Kinetics: Rate of Reaction, Order of Equation

Edited by Jamie (ScienceAid Editor)


Rate Equations

The rate of reaction is the change of concentration of a substance in a given time. Whether that be reactants disappearing or products appearing; the rate of reaction is affected by the temperature. However, the chemical equation does not tell us how fast things happen, for this we use a rate equation.

Was this helpful? Yes | No | I need help

rate equation

[A] means the concentration of A, k is the rate constant and m and n are the order of the reaction. the values of m and n can only be found by experimentation and have nothing to do with the moles of substance. The addition of m and n gives you overall order.

Was this helpful? Yes | No | I need help

Orders of Reaction

In a zero order reaction, the rate=k since anything to the power of 0 is 1. Therefore the rate of reaction does not change over time and the [A] (for example) changes linearly.

In a first order reaction, the rate and concentration are proportional. This means that if the concentration is doubled, the rate will double.

And finally, in a second order reaction, if the concentration is doubled, the rate will increase by a factor of 4 (22). The speed at which the [A] changes is much faster in a second order reaction.

Determining the Rate

As we said above, the orders of a reaction can only be found by using experimental data, so now you will learn how to do that.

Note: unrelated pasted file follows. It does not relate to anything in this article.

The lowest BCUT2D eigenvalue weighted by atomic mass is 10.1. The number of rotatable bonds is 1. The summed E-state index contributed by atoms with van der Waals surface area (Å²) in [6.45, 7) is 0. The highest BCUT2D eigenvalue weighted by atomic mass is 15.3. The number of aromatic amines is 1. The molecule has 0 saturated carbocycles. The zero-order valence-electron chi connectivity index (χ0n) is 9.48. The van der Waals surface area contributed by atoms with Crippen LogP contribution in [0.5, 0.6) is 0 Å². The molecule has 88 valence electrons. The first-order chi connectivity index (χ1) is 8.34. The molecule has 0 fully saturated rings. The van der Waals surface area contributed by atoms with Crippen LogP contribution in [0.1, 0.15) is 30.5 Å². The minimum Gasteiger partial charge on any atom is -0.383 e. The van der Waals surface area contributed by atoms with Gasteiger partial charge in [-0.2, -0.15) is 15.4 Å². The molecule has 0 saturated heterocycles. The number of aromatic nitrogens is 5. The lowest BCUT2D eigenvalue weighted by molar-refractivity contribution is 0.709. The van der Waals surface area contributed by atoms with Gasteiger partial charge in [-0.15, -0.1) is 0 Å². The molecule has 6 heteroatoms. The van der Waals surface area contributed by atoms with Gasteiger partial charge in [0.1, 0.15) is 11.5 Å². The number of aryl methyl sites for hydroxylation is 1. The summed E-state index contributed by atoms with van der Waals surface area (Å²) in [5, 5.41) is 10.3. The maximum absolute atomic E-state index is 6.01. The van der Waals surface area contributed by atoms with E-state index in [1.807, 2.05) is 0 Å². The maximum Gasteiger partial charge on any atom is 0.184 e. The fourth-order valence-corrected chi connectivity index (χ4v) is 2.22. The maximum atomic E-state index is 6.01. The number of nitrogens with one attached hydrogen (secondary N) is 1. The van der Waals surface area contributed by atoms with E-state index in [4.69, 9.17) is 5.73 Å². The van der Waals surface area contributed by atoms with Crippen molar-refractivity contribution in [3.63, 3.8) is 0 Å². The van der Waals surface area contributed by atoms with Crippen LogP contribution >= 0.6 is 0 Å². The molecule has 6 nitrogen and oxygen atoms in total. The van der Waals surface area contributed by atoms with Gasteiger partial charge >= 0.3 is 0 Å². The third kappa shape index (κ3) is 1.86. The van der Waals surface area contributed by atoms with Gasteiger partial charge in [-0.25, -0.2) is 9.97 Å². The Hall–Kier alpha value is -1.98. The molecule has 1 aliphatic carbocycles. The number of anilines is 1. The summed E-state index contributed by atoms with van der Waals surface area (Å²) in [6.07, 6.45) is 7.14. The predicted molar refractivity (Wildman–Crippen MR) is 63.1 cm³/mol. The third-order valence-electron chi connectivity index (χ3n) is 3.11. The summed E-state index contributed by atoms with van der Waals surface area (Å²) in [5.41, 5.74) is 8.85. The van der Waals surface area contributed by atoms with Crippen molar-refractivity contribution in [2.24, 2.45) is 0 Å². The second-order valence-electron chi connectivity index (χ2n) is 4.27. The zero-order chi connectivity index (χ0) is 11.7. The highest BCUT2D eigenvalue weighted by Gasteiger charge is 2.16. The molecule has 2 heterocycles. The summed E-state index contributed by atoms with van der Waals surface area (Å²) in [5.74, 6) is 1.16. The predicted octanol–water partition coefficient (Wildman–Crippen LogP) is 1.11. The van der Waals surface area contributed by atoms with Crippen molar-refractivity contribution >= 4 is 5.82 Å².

example of determining the rate equation

Here we need to find m and n in the equation: rate = k[A]m[B]n.

In order to do this you need to compare individual experiments. Look at experiment 1 and then experiment 2. [A] is doubled and [B] is the same, so we can deduce the order with respect to A. The rate increases by a factor of 4 which is 22 so m is 2.

Was this helpful? Yes | No | I need help

Now we do the same thing for n. If you compare experiments 2 and 3, the initial [B] is doubled, the initial rate stays the same so n is 0. Therefore the overall equation is: rate = k[A]2[B]0.

The overall order is 2, and this can be seen when comparing experiments 1 and 4, both concentrations are trebled, and the rate increases by a factor of 9.

Units of k

The units of k (the rate constant) vary according to the overall order of the equation. Fortuneately it follows an easy to follow pattern, so remembering the below table should be very easy.

Overall order (n+m) Units of k
0 mol dm-3s-1
1 s-1
2 mol-1 dm3 s-1
3 mol-2 dm6 s-1
4 mol-3 dm9 s-1


ScienceAid welcomes all comments. If you do not want to be anonymous, register or log in. It is free.

Featured Author
166 Articles Started
1,267 Article Edits
42,900 Points
Jamie is a featured author with ScienceAid. Jamie has achieved the level of "Captain" with 42,900 points. Jamie has started 166 articles (including this one) and has also made 1,267 article edits. 8,700 people have read Jamie's article contributions.
Jamie's Message Board
Jamie: Hi, my name is Jamie.
Jamie: Can I help you with your problem about "Kinetics: Rate of Reaction, Order of Equation"?

Article Info

Categories : Physical

Share this Article:

Thanks to all authors for creating a page that has been read 79 times.

Do you have a question not answered in this article?
Click here to ask one of the writers of this article

Thank Our Volunteer Authors.

Would you like to give back to the community by fixing a spelling mistake? Yes | No